OBJECTIVES: Dehiscence between the cochlear otic capsule and the facial nerve canal is a rare and relatively newly described pathology. In cochlear implantation (CI), this dehiscence may lead to adverse electric facial nerve stimulation (FNS) already at low levels, rendering its use impossible. Here, we describe an assessment technique to foresee this complication. METHODS: Pre- and postoperative computed tomography (CT) scans and intraoperative electrically evoked auditory brainstem response (e-ABR) measurements were analyzed in two patients with cochlear-facial dehiscence (CFD)...
June 7, 2018: Cochlear Implants International
Y Gong, X M Wei, Y X Li
Cochlear nerve deficiency (CND) refers to a small or absent cochlear branch of the vestibulocochlear nerve (VCN) or cochlear nerve (CN). Congenitally deaf children with CND who received cochlear implants (CIs) generally exhibit poorer auditory performance than CI children without CND. It is important to confirm the integrity of the auditory pathway before surgery. High-resolution computed tomography (HRCT) and three-dimensional magnetic resonance imaging (3D MRI) are major techniques used to diagnosis CND. In this paper, we reviewed the methods of preoperative evaluation, cochlear nerve embryonic development, techniques for diagnosis and outcomes of cochlear implantation...
May 2018: Journal of Clinical Otorhinolaryngology, Head, and Neck Surgery
Thomas van den Boogert, Marc van Hoof, Stephan Handschuh, Rudolf Glueckert, Nils Guinand, Jean-Philippe Guyot, Herman Kingma, Angelica Perez-Fornos, Bart Seppen, Lejo Johnson Chacko, Anneliese Schrott-Fischer, Raymond van de Berg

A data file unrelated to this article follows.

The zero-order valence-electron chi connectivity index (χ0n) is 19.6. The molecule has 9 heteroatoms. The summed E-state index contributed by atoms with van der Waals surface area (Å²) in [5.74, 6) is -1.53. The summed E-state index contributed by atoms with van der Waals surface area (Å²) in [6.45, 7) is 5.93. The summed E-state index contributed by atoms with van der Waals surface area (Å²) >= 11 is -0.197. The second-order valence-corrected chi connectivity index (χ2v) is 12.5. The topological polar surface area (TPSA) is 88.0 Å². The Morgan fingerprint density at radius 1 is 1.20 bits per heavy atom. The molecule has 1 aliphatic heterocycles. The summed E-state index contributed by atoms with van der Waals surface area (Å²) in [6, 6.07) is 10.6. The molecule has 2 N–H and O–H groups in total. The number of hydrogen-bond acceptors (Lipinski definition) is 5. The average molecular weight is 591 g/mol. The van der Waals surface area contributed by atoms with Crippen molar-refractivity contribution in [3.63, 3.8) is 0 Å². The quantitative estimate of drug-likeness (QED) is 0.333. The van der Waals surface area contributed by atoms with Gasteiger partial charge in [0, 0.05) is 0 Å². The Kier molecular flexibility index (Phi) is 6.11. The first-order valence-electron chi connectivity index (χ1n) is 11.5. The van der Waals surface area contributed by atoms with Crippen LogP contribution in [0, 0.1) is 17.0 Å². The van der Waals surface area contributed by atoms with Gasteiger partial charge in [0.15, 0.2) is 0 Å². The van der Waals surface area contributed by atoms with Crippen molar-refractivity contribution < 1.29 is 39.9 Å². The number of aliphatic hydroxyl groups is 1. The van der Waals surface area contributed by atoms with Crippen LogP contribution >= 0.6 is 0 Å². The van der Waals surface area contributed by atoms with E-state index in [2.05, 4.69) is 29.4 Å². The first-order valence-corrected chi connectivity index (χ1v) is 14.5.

Introduction: Knowledge of the neuro-anatomical architecture of the inner ear contributes to the improvement and development of cochlear and vestibular implants. The present knowledge is mainly based on two-dimensional images (histology) or derived models that simplify the complexity of this architecture. This study investigated the feasibility of visualizing relevant neuro-anatomical structures of the inner ear in a dynamic three-dimensional reproduction, using a combination of staining, micro-CT imaging and an image processing algorithm...
2018: Frontiers in Neuroanatomy
Y R Kim, M H Yoo, J Y Lee, C J Yang, J W Park, B C Kang, W S Kang, J H Ahn, J W Chung, H J Park
Incidence of facial nerve stimulation (FNS) was 2.8% (32 out of 1151) and higher in ears with cochlear anomaly (6.4%, 25 out of 391) than without cochlear anomaly (0.9%, 7 out of 760). FNS occurred at various current levels and locations of electrodes by different mechanisms related to incomplete insertion of electrodes, cochleo-facial dehiscence, and types of cochlear anomalies. FNS at apical electrodes related to cochleo-facial dehiscence with low current levels, and FNS at basal electrodes with high current levels and partial insertion of electrodes...